Major intervenes in drugs case

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The Independent Online
HOPES for the release of Patricia Cahill and Karyn Smith, the two women serving long prison sentences in Bangkok for heroin smuggling, were increased last night after the Foreign Office disclosed for the first time that John Major had intervened on their behalf.

Mark Lennox-Boyd, Parliamentary Under-Secretary at the Foreign Office, said in a Commons reply that the Prime Minister had written to Chuan Leekpai, the Thai Prime Minister, in February, 'to support the girls' Royal Pardon petitions.

'In his reply, the Thai Prime Minister acknowledged our support for the petition and gave assurances that the Thai Government is doing its best for the girls' well-being.'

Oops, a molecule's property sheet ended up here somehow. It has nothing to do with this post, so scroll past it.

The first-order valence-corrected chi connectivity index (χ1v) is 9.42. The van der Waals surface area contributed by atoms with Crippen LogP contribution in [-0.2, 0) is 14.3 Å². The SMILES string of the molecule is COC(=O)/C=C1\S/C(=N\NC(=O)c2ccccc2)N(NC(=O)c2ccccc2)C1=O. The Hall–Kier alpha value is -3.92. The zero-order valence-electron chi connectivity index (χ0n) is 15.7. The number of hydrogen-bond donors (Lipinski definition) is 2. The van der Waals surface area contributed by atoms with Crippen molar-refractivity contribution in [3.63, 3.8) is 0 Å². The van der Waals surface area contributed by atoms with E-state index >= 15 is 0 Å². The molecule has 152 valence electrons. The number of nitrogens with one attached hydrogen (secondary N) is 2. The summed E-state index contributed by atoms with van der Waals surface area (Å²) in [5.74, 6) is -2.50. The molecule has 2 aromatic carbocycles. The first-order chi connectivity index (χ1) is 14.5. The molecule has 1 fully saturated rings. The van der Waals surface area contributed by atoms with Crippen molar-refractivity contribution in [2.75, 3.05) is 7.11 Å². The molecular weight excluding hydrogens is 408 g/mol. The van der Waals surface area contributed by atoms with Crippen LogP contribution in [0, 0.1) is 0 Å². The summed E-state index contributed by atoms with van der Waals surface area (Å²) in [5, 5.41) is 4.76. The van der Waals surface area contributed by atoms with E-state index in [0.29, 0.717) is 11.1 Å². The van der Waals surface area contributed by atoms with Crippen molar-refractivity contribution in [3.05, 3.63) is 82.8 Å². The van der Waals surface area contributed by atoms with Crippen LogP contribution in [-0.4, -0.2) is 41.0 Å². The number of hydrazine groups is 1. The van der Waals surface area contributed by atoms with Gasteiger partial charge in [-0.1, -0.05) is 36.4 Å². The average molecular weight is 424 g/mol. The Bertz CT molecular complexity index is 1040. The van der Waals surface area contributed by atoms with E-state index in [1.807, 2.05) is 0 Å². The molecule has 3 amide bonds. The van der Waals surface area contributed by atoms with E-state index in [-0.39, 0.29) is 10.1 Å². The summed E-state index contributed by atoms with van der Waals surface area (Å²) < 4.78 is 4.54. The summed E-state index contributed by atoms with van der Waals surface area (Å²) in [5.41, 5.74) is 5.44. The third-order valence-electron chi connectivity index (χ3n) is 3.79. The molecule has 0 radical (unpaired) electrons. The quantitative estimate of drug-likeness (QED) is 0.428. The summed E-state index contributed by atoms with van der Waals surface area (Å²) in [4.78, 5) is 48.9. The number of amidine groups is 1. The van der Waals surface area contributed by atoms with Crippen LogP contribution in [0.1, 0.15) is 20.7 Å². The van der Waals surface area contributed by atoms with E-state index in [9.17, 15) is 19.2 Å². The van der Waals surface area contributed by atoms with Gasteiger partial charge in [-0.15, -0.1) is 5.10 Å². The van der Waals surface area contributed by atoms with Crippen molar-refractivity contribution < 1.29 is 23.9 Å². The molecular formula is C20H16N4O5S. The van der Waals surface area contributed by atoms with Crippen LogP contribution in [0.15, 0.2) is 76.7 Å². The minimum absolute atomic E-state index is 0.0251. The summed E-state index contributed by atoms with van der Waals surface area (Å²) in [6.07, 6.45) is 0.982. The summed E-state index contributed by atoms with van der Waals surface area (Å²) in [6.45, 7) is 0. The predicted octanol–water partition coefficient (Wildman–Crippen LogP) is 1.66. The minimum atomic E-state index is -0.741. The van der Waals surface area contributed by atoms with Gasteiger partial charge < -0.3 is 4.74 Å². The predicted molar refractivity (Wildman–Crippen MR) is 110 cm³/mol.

The Government case for an early release on humanitarian grounds has also been pursued with the Thai embassy in London, and ministers hope that the official pleas will bear fruit. However, that diplomatic case was underlined by continuing Whitehall insistence that there was no substance in allegations that the two women, aged 17 and 18 when arrested in July 1990, had had drugs planted on them at the time of their arrest.

The Government chemist has said that the bags of powdered heroin referred to in the Bangkok court judgment - and filmed by the BBC shortly after the arrests - could not physically have been held in the containers and baggage alleged.

Mr Lennox-Boyd repeated what he had said in a letter to the Independent last month; that those claims were damaging the chances of the two women being freed on a pardon from the King of Thailand.